The message “Do you want to scan and fix” followed by the name of a recently-attached removable drive means Windows has determined there’s an error on the drive.
It’s offering to fix it for you.
Ultimately, yes, you want to let Windows do so, but you may want to do something else first.
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“Do you want to scan and fix” means Windows found an error on a recently-attached drive. Most of the time, allowing the scan and repair is the right thing to do. If you’re concerned about data loss, however, you may want to copy the data off the drive before running CHKDSK manually.
“Do you want to scan and fix”
The example above was manufactured,1 but it can occur for a variety of reasons. By far the most common is unplugging a removable drive without using “Safely Remove Hardware”. The next time you attach such a drive, Windows may throw this error.2
“There might be a problem” isn’t very helpful. Not only does it not indicate whether or not there is a problem, it doesn’t give you any sense of how serious a problem it might be. (To be fair, at this point Windows doesn’t know, either.)
Unfortunately, fixing the drive includes some risk. It shouldn’t: repairing the disk (which means running CHKDSK on it) shouldn’t cause data loss. But sometimes that, too, can happen.
Do you feel lucky?
Most of the time, the right thing to do is hit “Scan and fix”.
But if you’re at all concerned, and particularly if the data on the drive you inserted isn’t backed up anywhere else, I recommend the following:
- Click Continue without scanning.
- Back up the data on the drive. Copy it somewhere else via whatever mechanism you’re comfortable with.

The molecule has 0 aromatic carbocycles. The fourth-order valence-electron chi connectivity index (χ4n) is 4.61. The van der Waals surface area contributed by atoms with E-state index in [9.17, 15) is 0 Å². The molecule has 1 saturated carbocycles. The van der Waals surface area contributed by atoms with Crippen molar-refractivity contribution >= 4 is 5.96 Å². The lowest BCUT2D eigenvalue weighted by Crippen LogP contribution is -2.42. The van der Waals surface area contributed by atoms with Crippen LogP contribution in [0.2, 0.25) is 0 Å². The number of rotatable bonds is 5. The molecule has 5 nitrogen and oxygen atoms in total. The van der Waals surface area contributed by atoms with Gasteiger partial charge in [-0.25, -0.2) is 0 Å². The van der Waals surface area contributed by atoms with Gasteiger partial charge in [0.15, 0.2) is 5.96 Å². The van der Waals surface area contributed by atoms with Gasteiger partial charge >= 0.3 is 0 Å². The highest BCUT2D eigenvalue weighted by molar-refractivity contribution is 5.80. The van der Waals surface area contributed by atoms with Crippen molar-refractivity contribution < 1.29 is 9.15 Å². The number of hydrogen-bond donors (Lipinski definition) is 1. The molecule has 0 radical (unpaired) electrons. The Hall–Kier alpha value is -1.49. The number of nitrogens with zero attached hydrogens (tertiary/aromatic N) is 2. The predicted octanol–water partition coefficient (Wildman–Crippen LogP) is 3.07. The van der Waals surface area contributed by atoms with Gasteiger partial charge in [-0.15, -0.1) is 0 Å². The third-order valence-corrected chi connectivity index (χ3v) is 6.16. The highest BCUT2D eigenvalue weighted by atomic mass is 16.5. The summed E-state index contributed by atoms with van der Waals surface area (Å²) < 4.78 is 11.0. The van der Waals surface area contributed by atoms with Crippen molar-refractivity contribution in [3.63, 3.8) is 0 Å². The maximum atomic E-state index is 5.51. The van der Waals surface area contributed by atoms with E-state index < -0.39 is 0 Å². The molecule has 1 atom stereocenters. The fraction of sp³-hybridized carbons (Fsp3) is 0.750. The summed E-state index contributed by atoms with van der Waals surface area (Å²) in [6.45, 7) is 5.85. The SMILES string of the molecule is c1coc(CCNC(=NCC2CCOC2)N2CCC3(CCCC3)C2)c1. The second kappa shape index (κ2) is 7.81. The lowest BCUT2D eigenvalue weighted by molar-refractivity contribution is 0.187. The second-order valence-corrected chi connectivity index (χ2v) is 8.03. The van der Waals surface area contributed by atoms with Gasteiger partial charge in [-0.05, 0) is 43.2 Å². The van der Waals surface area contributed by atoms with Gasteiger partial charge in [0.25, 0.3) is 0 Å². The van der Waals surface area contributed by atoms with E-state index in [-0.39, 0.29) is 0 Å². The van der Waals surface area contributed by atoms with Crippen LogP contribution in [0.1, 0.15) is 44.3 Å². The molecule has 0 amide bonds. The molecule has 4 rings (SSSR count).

- Run CHKDSK /F on the drive.
This way, if you find that the problem on the drive resulted in data loss, you’ve at least tried to preserve that data before CHKDSK ran.
There’s no guarantee the data you copied isn’t damaged, or that CHKDSK hasn’t fixed the drive or the data. What you have is a “before and after” snapshot from which you can attempt to recover any files.
Now start backing up, OK?
Scan and fix
As I said, most of the time, clicking on Scan and fix (recommended) is, indeed, the right thing to do. After scanning the drive, if problems are discovered, you’ll be prompted to repair them.
Click on Repair drive. Windows will scan the drive (technically, scanning it again) and repair errors.
After it’s done, it’ll report whether there were any errors found.
Notice that it started by telling us “We found errors on this drive”, and then finished by saying “No errors were found”. This is common.3 Honestly, it’s perhaps the best case scenario, as it indicates the files on the drive were unaffected by whatever led us down this path.
But you may be told errors were found and (hopefully) that they were corrected. Errors or not, you can click the Show Details link for more information. This will open the Event Viewer to the log entry that contains the results of the CHKDSK that was run on the drive.
You may have to resize the resulting window and the panes within it, but you’ll find CHKDSK’s output as a log entry. (This is the same technique used to display the results of a CHKDSK run on boot.)
If you encounter errors, reviewing the CHKDSK log in Event Viewer may give you more information about what, if anything, was damaged, repaired, or unrecoverable.